August 27, 2018

Preaching To The Converted, Or Not?

Luckily, being a bad or ‘guilty feminist’ is socially acceptable. Definitely partly thanks to the Guilty Feminist podcast which attracts huge crowds for live shows and boasts over 30 million downloads. Roxane Gay’s Bad Feminist memoir is all about being an imperfect feminist too, and if a brave and brilliant writer like Roxane can admit that, then perhaps we can all feel that little bit better about being flawed too, even if we do have the best intentions. I am definitely not a perfect feminist. I don’t even know what that is. There still seems to be so many contradictions with what the word even means, and a new book is soon to published by Penguin called Feminists Don’t Wear Pink And Other Lies curated by Scarlett Curtis includes essays from different women on what it means to them. Gemma Arterton recently said in a Guardian interview: “You know, I don’t even know what the word ‘feminism’ means any more.” It shouldn’t be confusing (Caitlin Moran once described it as meaning ‘’I’m neither ‘pro-women’ nor ‘anti-men’. I’m just ‘Thumbs up for the six billion” — but it still seems to be a tricky subject to talk about openly.

Along with every other twenty-something girl in 2012, I first discovered what modern day feminism was when I read How To Be A Woman by Caitlin Moran. My bookshelf consisted of mainly white women: Amy Poehler, Tina Fey and Sheryl Sandberg. I devoured the words of Ashley C. Ford, June Sarpong and Reni Eddo Lodge. I began to read all about intersectionality and social and cultural layers to the F word. Now, my TBR (to be read) book pile is sky-high with new feminist anthologies. According to the New Statesman, Good Night Stories for Rebel Girls “became the most funded original book in the history of crowd-funding.” Feminism is selling like hot cakes.

So, now, in the last year of my twenties, I am recalibrating and reflecting on what feminism means to me right now. One thing I’ve realised, is that I’ve spent the last few years magnetically attracted to women. Not sexually, but professionally. It’s been wonderful. Women’s voices, women’s groups, women’s networks, women’s funding, women’s prizes, women’s awards, women’s private Facebook groups, women-only members clubs, women’s memoirs, women’s everything. I am surrounded 360 degrees of women. A magic roundabout of women. A hall of mirrors. I’ve made incredible new friends, and I’ve opened up in ways I just wouldn’t have if it wasn’t a women-only safe space. It has been integral to my growth and confidence. Being away to share setbacks, failings and impostor syndrome moments and asking stupid questions about mooncups with other women has been genuinely helpful.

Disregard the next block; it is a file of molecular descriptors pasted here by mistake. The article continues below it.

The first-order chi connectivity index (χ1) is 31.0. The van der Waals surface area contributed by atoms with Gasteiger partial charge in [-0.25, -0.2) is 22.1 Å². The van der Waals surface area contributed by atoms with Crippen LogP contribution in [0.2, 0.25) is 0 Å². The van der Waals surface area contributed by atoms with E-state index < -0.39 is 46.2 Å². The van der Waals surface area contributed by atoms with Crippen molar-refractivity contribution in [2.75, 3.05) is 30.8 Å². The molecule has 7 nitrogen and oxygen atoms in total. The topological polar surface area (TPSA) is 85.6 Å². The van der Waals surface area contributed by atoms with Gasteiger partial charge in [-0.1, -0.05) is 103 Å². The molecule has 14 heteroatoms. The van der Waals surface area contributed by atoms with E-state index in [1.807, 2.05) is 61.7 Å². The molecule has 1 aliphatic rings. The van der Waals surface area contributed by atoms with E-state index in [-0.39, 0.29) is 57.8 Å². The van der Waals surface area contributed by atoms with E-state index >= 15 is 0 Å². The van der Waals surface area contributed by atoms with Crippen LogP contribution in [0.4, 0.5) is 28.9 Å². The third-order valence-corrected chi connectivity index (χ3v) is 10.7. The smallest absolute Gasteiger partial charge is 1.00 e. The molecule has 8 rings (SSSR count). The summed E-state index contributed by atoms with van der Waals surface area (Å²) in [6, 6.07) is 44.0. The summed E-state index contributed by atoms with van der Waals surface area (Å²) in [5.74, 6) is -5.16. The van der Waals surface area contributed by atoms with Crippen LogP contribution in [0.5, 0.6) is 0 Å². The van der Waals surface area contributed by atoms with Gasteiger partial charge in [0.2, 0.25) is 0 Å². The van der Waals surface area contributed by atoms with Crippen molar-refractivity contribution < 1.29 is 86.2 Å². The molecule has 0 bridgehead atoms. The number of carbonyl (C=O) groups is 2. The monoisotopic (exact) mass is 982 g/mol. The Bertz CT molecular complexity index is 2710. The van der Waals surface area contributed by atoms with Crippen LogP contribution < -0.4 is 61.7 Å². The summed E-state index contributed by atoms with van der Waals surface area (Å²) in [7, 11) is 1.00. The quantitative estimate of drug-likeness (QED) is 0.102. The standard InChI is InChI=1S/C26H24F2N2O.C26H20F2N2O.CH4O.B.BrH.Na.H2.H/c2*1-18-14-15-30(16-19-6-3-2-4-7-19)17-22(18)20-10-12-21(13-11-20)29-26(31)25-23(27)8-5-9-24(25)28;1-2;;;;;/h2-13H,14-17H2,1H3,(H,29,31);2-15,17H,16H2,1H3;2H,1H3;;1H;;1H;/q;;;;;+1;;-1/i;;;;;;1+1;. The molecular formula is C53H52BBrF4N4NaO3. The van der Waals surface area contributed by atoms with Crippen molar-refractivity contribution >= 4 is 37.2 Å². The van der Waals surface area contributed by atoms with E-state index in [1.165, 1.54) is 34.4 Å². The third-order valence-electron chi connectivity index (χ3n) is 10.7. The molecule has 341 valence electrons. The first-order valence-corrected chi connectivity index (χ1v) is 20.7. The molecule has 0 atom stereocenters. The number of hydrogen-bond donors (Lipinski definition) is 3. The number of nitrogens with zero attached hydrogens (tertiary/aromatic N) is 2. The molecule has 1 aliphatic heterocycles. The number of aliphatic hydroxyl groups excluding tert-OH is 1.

But does feminism mean only hanging out with other women? Of course it doesn’t. So why do I feel like I never see any men (apart from my boyfriend and friends outside of work?) Why do I only surround myself with women? Why is it only women that come to my events? Why do I only really follow other women on social media? My Instagram analytics tell me that only 8% of my followers are men. It doesn’t help that I am self-employed, but even if I worked in-house as a journalist most of my colleagues were women. Somehow it feels harder now, to meet go out of my way to meet men in my industry. How do we properly invite men into the feminist conversation? I think it’s super important to be speaking to men.